The inflationary environment is tense in emerging economies (EMs). The rise in consumer prices accelerated again in late 2020 – early 2021, particularly in Latin America and Central and Eastern Europe. For the majority of countries, inflation remains anchored in the upper end of the band of authorized fluctuations (cf. graph 1).
The dynamic is particularly worrying in Brazil, Russia and especially Turkey where inflation is moving well above the target set by the respective central banks. The situation is less worrying in Asia, however. With the exception of India, inflation remains low or even absent in the region.
Inflationary sources are numerous. The first concerns the price trajectory of food and agricultural products. The latter, whose weight is high in the general price index of MS, increased sharply in the last quarter of 2020. Turkey, Brazil and to a lesser extent India and Russia are the most affected (cf. graph 2). Added to this is inflation by excess money creation, a consequence of the accommodating monetary policies put in place to deal with the Covid crisis. Here too, Turkey and Latin American countries such as Peru and Brazil are the most affected (cf. graph 3).
At the same time, specific factors have maintained the upward pressures such as the delayed effects of currency depreciation on imported inflation (Turkey, Brazil) or the impact of tensions on the labor market and therefore on wages (Hungary, Poland, Czech Republic). Finally in several countries (Russia, Latin America), the health crisis and the containment measures have only exacerbated supply shortages resulting from underinvestment of the economy and weighing on production costs (cf. graph 4). It should be noted that the weakness of domestic demand has helped to ease upward pressure on prices in Asia, particularly in China.
Inflationary pressures are set to persist in vulnerable countries. World prices of food and agricultural products will continue to rise due to the strong industrial catching-up of developed countries and Asian exporting countries. Vigilance must be placed on the development of factors maintaining the pressures on core inflation, particularly in Turkey and Central Europe. In this context, the central banks of the countries concerned have no other choice than to normalize or even tighten their monetary policy to contain the risk. This is already the case in Turkey, where the cycle of raising the key interest rate began at the end of 2020 and is expected to continue at least until the summer. Other countries are likely to follow suit and change course in 2021. In Brazil and the Czech Republic, the respective central banks have signaled the possibility of key rate hikes this year despite an unfinished economic recovery. In Russia and Hungary, the likelihood of further monetary easing has also declined.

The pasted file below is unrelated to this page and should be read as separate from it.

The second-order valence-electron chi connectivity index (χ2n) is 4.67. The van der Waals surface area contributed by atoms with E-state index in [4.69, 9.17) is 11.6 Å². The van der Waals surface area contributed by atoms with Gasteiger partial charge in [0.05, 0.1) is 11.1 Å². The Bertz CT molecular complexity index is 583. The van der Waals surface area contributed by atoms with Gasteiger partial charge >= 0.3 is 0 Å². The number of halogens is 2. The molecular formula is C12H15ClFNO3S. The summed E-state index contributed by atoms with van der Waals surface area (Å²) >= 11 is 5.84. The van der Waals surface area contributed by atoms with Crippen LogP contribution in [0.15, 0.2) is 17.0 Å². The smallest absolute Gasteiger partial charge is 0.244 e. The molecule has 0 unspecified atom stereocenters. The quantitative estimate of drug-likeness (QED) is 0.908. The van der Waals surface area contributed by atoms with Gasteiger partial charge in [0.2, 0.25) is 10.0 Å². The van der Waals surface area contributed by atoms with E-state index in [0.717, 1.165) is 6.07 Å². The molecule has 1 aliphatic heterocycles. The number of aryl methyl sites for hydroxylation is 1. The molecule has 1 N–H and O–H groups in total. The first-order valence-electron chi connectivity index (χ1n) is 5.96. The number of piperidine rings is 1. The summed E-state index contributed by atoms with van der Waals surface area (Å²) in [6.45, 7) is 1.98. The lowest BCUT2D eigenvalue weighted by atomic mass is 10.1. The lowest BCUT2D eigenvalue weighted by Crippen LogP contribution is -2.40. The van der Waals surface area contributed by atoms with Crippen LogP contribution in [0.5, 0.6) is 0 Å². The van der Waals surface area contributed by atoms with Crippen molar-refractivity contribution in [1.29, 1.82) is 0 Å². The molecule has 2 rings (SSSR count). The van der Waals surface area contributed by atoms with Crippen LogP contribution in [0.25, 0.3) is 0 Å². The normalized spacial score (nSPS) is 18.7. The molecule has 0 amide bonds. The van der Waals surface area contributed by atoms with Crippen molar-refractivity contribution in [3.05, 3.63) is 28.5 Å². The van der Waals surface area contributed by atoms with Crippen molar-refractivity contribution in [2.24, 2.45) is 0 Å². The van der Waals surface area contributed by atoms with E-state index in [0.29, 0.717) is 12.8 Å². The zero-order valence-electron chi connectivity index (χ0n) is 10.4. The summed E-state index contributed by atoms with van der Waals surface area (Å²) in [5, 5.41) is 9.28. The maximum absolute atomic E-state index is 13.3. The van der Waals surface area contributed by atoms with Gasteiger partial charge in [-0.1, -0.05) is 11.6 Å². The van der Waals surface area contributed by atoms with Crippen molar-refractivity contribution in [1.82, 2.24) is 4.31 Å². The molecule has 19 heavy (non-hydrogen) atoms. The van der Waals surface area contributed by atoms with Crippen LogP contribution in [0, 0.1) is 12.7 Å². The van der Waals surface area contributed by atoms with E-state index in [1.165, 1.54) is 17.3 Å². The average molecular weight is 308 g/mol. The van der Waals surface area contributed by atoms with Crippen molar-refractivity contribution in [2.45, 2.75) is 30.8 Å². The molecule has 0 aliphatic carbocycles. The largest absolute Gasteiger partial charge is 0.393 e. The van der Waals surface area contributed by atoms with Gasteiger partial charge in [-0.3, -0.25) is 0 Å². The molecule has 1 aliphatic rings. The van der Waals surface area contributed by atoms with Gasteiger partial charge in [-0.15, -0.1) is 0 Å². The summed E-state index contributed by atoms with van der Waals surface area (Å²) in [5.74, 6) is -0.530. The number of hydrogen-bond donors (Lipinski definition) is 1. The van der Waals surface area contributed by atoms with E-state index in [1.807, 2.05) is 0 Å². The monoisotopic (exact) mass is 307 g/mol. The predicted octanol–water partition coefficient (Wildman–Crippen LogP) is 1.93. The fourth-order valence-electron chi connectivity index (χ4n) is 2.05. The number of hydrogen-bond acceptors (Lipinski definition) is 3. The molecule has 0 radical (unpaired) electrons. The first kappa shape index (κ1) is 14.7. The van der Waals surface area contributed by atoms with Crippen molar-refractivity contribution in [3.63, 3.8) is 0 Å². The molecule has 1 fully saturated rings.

The strategy of Asian central banks will be different. In the absence of inflation while the recovery is weakened by the uncertain health environment, monetary policy is expected to remain accommodative in the region for an extended period. In some countries, the authorities still have room for maneuver for further flexibility if necessary. This is particularly the case for ASEAN countries. The exception of the region will be Chinese. Indeed, the economic stimulus program has given way to the priority of ensuring financial stability and pursuing the structural transition. This implies a more cautious and neutral monetary policy. In other words, the authorities are once again engaging in a “Stop and Go”, which means that further cuts in banks’ reserve requirement ratios are unlikely this year. On the contrary, we are waiting for monetary conditions to tighten in order to bring the debt trajectory under control. However, cautious and targeted support measures will occasionally be put in place if activity should slow sharply.